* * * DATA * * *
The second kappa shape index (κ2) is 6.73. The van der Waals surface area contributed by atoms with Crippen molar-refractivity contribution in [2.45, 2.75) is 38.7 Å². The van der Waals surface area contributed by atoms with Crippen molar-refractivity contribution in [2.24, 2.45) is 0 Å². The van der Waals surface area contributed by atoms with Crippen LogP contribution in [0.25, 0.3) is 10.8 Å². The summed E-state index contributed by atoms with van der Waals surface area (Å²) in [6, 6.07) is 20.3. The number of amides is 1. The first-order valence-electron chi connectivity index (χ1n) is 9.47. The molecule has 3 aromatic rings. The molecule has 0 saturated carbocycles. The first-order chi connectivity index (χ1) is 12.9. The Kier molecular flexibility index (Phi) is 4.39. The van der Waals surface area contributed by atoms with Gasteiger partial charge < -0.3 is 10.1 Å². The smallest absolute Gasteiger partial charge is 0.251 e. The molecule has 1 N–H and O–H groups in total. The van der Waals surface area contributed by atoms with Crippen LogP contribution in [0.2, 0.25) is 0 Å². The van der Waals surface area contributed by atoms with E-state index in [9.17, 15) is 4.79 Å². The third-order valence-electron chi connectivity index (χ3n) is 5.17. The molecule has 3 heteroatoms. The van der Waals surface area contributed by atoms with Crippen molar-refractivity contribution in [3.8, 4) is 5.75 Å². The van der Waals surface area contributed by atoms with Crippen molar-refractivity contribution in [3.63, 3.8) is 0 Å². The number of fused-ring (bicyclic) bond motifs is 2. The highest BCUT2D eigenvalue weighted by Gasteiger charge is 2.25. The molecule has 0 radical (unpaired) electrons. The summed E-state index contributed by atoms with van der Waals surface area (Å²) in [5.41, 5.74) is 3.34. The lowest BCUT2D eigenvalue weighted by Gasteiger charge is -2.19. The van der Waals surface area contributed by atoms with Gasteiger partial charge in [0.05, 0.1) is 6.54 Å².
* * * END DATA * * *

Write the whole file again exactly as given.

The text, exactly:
The second kappa shape index (κ2) is 6.73. The van der Waals surface area contributed by atoms with Crippen molar-refractivity contribution in [2.45, 2.75) is 38.7 Å². The van der Waals surface area contributed by atoms with Crippen molar-refractivity contribution in [2.24, 2.45) is 0 Å². The van der Waals surface area contributed by atoms with Crippen LogP contribution in [0.25, 0.3) is 10.8 Å². The summed E-state index contributed by atoms with van der Waals surface area (Å²) in [6, 6.07) is 20.3. The number of amides is 1. The first-order valence-electron chi connectivity index (χ1n) is 9.47. The molecule has 3 aromatic rings. The molecule has 0 saturated carbocycles. The first-order chi connectivity index (χ1) is 12.9. The Kier molecular flexibility index (Phi) is 4.39. The van der Waals surface area contributed by atoms with Gasteiger partial charge < -0.3 is 10.1 Å². The smallest absolute Gasteiger partial charge is 0.251 e. The molecule has 1 N–H and O–H groups in total. The van der Waals surface area contributed by atoms with Crippen LogP contribution in [0.2, 0.25) is 0 Å². The van der Waals surface area contributed by atoms with E-state index in [9.17, 15) is 4.79 Å². The third-order valence-electron chi connectivity index (χ3n) is 5.17. The molecule has 3 heteroatoms. The van der Waals surface area contributed by atoms with Crippen molar-refractivity contribution in [3.8, 4) is 5.75 Å². The van der Waals surface area contributed by atoms with Crippen molar-refractivity contribution in [3.63, 3.8) is 0 Å². The number of fused-ring (bicyclic) bond motifs is 2. The highest BCUT2D eigenvalue weighted by Gasteiger charge is 2.25. The molecule has 0 radical (unpaired) electrons. The summed E-state index contributed by atoms with van der Waals surface area (Å²) in [5.41, 5.74) is 3.34. The lowest BCUT2D eigenvalue weighted by Gasteiger charge is -2.19. The van der Waals surface area contributed by atoms with Gasteiger partial charge in [0.05, 0.1) is 6.54 Å².